Activating a specific family of proteins may stop the spread of the most lethal and aggressive brain cancer glioblastoma multiforme (GBM), new research has found.
GBM is the most common brain tumor in adults and people with GBM often live fewer than than 15 months following diagnosis because, despite surgery, radiation and chemotherapy, individual cancer cells escape and invade healthy surrounding tissue, making additional treatment attempts increasingly difficult.
"New therapies for GBM are desperately needed," said corresponding author on the study Kathryn Eisenmann, assistant professor at University of Toledo Health Science Campus in Ohio, US.
"We hope our latest finding will lead to a novel and effective treatment for this extremely aggressive cancer," Eisenmann noted.
The study expands upon an earlier discovery of a bioactive peptide called DAD (diaphanous autoregulatory domain) and small molecules called intramimics.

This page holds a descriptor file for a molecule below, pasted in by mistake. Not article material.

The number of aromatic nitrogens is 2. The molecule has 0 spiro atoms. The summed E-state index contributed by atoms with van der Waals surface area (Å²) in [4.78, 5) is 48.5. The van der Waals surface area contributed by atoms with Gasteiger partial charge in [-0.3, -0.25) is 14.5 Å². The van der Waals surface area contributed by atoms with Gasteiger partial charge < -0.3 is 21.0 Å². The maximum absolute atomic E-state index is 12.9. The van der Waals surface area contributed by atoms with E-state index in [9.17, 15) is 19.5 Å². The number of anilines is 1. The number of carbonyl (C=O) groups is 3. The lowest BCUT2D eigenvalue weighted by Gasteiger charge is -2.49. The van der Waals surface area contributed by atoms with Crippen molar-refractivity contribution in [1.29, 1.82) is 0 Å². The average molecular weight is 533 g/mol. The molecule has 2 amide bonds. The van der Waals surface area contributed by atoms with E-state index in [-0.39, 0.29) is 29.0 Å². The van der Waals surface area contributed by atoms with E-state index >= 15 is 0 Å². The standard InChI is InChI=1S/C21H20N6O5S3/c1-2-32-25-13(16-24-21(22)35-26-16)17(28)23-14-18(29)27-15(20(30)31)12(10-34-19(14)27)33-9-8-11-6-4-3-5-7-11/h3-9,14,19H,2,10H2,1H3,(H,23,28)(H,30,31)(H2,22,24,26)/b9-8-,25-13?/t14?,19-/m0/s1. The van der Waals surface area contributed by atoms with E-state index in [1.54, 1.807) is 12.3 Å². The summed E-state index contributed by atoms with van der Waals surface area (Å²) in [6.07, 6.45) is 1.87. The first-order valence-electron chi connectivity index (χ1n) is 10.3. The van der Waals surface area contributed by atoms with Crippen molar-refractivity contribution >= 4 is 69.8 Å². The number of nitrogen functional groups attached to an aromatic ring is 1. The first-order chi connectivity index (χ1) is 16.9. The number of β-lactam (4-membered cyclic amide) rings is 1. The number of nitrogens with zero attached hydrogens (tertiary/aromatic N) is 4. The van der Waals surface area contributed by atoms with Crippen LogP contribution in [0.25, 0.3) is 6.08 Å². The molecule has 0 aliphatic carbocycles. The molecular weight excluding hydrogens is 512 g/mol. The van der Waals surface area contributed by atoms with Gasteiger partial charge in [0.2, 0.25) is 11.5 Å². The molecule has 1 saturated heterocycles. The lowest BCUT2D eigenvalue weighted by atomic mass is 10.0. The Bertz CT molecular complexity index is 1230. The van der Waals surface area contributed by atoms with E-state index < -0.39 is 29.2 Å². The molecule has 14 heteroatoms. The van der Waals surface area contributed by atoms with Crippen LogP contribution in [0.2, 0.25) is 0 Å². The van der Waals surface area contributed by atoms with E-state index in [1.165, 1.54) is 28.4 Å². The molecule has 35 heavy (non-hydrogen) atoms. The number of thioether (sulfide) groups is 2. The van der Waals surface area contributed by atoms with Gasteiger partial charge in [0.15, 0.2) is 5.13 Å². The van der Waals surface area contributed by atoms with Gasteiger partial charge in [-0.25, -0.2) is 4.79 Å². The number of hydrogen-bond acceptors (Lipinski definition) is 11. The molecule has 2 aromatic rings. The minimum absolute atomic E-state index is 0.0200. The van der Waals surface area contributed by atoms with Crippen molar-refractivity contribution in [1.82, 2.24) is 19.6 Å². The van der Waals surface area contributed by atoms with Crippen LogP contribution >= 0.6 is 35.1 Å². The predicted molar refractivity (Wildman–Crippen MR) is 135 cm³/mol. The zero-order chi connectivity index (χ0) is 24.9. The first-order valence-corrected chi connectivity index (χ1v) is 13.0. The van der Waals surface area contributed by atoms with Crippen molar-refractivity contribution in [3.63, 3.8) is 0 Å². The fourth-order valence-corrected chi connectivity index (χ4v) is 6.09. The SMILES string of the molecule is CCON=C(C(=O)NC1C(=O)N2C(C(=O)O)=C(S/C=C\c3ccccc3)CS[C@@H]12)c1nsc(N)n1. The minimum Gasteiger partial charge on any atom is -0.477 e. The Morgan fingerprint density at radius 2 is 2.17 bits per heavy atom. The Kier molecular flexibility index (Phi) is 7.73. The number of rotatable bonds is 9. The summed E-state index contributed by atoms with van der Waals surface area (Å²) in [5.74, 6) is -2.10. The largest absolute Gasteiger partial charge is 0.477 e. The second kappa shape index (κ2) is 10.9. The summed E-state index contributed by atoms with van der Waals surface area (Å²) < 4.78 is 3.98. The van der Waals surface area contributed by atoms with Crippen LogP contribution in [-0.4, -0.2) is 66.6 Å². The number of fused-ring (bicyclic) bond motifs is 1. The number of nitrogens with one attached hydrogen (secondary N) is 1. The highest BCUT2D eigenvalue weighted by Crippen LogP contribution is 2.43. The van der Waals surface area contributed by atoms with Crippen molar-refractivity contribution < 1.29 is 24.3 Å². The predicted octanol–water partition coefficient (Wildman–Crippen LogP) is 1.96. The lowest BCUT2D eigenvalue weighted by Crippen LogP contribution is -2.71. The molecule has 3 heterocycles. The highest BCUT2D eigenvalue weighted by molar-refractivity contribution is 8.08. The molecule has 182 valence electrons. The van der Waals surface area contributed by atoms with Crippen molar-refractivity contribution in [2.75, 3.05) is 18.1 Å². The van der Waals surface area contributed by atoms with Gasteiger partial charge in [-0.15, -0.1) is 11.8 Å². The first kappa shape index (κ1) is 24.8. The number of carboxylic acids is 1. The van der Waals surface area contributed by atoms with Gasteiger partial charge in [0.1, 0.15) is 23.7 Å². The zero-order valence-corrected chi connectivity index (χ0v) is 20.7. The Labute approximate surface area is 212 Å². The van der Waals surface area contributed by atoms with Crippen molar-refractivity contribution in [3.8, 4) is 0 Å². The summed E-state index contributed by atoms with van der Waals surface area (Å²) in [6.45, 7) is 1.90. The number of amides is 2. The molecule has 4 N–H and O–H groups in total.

Both DAD and intramimics activate a family of proteins called DIAPHs or mDIA, which are known to play vital roles in GBM spread.
The new study found that locking DIAPH into an "on" state using DAD, intramimics stops GBM cells from invading normal brain tissue.
The researchers hope to soon evaluate the effectiveness of this new strategy in preclinical models, a crucial step in translating this discovery to the clinic and patients.
"GBM is lethal because it so effectively escapes and evades therapy," Eisenmann said.
"Our hope is this discovery will prove to be an anti-tumour strategy and one that will be safe and effective for patients," Eisenmann noted.
The study was published online in the journal Molecular Biology of the Cell.